Giving in your notice to follow the person you work for can throw up dilemmas, says Maxine Boersma

On New Year's Day you thought about changing jobs or, at least, refining your professional image. But with February looming, you decided to stay put. Then your boss announced that 2006 is the year they're moving on to another organisation - and they'd love you to join them. Tempting.

For Karen, a London-based marketing consultant, her employer's move to the public sector and request for her to join him meant she didn't have to trawl the job market. The benefits seemed immediate. "I was really flattered to be asked," she says. "I got on with him and thought it was better to work with 'the devil you know'. I'd been meaning to change roles but needed a bit of a push."

The transition was less easy. "Almost straight away I realised I'd made a big mistake," she remembers. "The new place was so different and my boss was struggling. He'd made a rushed decision. New colleagues seemed suspicious - they were guarded in what they said. I stayed six months and it was difficult to explain to a new employer why I was moving so quickly."

Clearly there are advantages to following your leader. Your boss respects you and appreciates the scope of your ability. You've also proved you can work well together.

Ruth Colling, director with the business psychology consultancy Nicholson McBride, believes moving with your boss is a great launch pad in to a new organisation.

"The amount of personal PR you have to do when you join is much reduced as someone else is doing it for you," she says. "We find that many people struggle with change and this type of move is a way of moving on to a new position without totally having to change everything about your job." The majority of such moves happen in the City when whole teams move together, according to Colling.

Nigel Parslow, managing director of the UK executive search division of Harvey Nash, estimates that employees follow their bosses in between five and 10 per cent of all senior appointments. If anyone gains from this "contract" between employee and employer, it's more likely to be your boss (Sven-Goran Eriksson didn't reportedly claim David Beckham would follow him to Aston Villa for nothing).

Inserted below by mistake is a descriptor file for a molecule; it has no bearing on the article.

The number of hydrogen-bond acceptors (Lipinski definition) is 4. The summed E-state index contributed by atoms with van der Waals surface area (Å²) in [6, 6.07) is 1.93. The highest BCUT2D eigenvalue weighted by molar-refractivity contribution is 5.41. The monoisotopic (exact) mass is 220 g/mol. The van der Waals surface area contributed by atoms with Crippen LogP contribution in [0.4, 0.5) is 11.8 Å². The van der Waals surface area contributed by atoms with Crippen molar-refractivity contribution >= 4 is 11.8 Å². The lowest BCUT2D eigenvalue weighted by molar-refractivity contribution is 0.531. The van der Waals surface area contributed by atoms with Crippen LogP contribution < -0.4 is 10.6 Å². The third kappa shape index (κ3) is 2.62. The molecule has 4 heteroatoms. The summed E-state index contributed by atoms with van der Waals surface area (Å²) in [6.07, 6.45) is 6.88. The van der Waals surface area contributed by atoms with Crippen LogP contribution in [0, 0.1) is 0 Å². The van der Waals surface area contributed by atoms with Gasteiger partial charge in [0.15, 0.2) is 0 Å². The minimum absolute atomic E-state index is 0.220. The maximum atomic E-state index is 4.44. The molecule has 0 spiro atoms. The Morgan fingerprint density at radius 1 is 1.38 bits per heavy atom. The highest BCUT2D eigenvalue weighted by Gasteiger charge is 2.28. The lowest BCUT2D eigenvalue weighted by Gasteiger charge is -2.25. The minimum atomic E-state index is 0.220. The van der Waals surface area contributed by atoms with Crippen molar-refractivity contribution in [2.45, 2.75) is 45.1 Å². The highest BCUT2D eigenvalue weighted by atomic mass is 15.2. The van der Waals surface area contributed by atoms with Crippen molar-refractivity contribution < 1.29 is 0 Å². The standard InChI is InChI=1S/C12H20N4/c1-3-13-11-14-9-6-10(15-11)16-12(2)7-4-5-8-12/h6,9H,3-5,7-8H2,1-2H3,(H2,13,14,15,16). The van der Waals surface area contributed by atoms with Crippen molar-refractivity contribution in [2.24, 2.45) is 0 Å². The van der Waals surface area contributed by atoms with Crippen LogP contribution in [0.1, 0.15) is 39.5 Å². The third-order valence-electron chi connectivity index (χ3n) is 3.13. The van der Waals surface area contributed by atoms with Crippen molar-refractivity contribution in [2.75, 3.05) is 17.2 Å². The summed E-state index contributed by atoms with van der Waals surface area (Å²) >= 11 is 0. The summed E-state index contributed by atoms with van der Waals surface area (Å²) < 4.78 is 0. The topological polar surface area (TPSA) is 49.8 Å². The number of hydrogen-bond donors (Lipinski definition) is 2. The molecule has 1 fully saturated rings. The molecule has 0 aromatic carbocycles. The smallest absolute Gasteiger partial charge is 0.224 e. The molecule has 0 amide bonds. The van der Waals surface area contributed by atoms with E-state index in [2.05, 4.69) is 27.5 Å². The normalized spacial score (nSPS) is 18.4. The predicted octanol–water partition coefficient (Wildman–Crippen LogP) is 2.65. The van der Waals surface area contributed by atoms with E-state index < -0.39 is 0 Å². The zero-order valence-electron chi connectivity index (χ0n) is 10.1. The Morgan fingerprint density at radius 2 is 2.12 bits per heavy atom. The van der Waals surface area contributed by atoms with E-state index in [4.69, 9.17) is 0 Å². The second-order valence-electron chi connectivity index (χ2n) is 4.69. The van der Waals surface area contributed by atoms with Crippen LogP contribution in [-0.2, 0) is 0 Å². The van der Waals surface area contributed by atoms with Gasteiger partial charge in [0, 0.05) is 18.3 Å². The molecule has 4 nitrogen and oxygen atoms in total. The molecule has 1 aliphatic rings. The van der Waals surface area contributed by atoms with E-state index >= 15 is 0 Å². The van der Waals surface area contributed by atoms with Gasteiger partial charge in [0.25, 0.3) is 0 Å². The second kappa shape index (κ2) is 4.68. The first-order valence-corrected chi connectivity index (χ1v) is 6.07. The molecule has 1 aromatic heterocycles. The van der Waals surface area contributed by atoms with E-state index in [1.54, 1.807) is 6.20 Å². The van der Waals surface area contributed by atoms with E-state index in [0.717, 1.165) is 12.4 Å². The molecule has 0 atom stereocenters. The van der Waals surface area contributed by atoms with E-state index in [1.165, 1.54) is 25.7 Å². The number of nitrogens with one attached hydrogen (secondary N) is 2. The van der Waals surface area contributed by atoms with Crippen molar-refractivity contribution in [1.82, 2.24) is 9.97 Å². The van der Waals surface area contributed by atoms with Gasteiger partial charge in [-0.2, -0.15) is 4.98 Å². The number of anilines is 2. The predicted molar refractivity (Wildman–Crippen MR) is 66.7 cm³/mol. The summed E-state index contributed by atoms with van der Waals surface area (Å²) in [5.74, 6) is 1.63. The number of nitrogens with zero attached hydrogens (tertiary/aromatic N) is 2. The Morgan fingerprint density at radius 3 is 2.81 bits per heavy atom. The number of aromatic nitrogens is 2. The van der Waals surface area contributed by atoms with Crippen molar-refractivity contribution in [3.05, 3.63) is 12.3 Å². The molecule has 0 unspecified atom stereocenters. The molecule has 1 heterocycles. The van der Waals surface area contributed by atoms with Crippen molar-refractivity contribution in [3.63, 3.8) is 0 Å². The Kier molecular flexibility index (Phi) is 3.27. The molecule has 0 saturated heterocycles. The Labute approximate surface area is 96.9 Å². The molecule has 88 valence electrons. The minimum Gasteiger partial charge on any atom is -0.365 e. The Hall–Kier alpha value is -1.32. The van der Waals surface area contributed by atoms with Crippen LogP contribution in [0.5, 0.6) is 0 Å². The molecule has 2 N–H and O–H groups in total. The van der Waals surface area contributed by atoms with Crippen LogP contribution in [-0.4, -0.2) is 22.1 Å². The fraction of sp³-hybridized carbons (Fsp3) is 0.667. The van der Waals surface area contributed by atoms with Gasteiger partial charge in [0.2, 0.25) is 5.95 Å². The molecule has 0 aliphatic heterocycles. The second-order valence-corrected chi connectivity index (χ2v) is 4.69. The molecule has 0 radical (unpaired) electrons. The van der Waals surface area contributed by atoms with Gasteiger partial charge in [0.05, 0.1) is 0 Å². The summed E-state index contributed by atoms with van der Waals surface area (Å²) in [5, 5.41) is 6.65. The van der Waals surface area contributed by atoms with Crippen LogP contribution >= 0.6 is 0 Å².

By recruiting an ex-colleague, your boss will be saving time and money as well as retaining a trusted ally. They know your strengths and weaknesses and how these will complement the team. Seeing you as an injection of talent (for what may be an organisation in crisis) they will be flattered that you have considered joining them. But mutual flattery is rarely enough to ensure career progression. "Often there's a honeymoon period when you change jobs, whether you follow your boss or not," says Colling. "But this can slump when you begin to ask 'have I done the right thing?' and 'what's in it for me?'

"If your boss is also having doubts, you could both drag each other down, so things have to be put in place to prevent this happening."

Before agreeing to move, it is advisable to be brutally honest with your old boss. Do they really think your skill-set fits the new role? How will they ensure your personal development? Is the job permanent? Why did they move? You should also agree on what did/did not work well previously and how to avoid replicating bad habits in a less tolerant environment.

Decide how prepared you are to be unpopular because you might be seen as "teacher's pet" by both your old and new colleagues. And if your boss underperforms, will this jeopardise your future?

Before moving on, Imogen Haslam, professional adviser with the Chartered Institute of Personnel and Development (CIPD,) suggests you evaluate why you are following the boss. "Is it through pure loyalty?" she asks, "or a lack of self-confidence?" If you do follow, she urges, "don't forget to find yourself a mentor, preferably outside your own department or even the organisation. This will give you a more balanced picture."

Still considering the move? Take Nigel Parslow's advice to treat such an offer as if it were a complete jump in the dark - analyse the role, organisation and long-term opportunities. If it's not what you want, no change is still an option.

Chartered Institute of Personnel and Development 020-8612 6200, www.cipd.co.uk

Nicholson McBride 020-7724 0232, www.nicholson-mcbride.com

Harvey Nash 020-7333 0033 www.harveynash.com

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